Say what you mean, mean what you say

Most of us who’ve been a hair’s breath away from finalizing a much needed listing or closing a deal after a long drought, know that’s when the urge to gloss over the truth may be at its greatest.

It can be something uttered under your breath, or a comment dropped casually from one side of your mouth to distract the client from something negative — or a subtle suggestion about something positive that may not be entirely true. Answers to direct questions become slightly vague: “I believe so,” “I’m pretty sure,” or, “I am almost positive.”

Don’t fall into this trap. Make sure to follow-up and communicate with your client about things you are unsure of. Instead of “I believe so,” you could say “I believe so, and I will check for you.” Then, check and let the client know for sure.

To be known as a trusted advisor, owning what you communicate is important. That’s because information that is vague, incomplete or inaccurate can come across as deceptive. Put the details that are uniquely important to that client in writing via email or in your other communication with them.

There is obviously nothing wrong with highlighting all the positives at a house showing. However, if there are major problems with the property, it’s far better to inform the client well before they find out from the Property Disclosure Statement or building inspection.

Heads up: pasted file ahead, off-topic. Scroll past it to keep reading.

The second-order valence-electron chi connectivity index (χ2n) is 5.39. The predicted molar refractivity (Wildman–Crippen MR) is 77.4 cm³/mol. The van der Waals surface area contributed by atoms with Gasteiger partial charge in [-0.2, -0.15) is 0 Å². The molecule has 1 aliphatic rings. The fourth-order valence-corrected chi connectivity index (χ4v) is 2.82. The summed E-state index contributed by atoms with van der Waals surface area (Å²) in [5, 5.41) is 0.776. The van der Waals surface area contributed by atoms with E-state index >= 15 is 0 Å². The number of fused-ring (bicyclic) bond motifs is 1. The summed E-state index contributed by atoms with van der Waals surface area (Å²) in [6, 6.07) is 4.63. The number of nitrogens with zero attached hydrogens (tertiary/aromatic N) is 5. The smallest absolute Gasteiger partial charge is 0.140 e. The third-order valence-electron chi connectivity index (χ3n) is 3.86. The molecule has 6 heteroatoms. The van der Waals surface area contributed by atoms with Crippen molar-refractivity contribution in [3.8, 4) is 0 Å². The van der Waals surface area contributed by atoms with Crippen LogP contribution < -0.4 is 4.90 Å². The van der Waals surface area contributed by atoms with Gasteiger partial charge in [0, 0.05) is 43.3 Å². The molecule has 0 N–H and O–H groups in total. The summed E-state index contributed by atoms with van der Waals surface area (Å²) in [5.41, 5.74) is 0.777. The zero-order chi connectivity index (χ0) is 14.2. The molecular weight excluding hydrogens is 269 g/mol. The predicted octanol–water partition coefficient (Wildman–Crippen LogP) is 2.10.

If you show a property to the same buyers on two separate occasions, the information you share at the first showing should not change substantially at the second showing. Only when new information is discovered about the property can you rightly claim that you were forthright from the start.

Keep in mind the inexperienced or naïve client who is totally unfamiliar with the terminology and the processes involved in a real estate deal. This is when your communication is especially important. Don’t assume clients know what you’re talking about or that they will tell you when they’re confused. Most people are shy to admit they are ignorant about a subject considered common knowledge. Make it a point to confirm with the client that they have understood the meaning of your terms, and offer to explain it if there is any uncertainty.

A Realtor who communicates all relevant information and ensures that their meaning is understood, will build trust and a professional reputation to a degree no paid advertising ever could.

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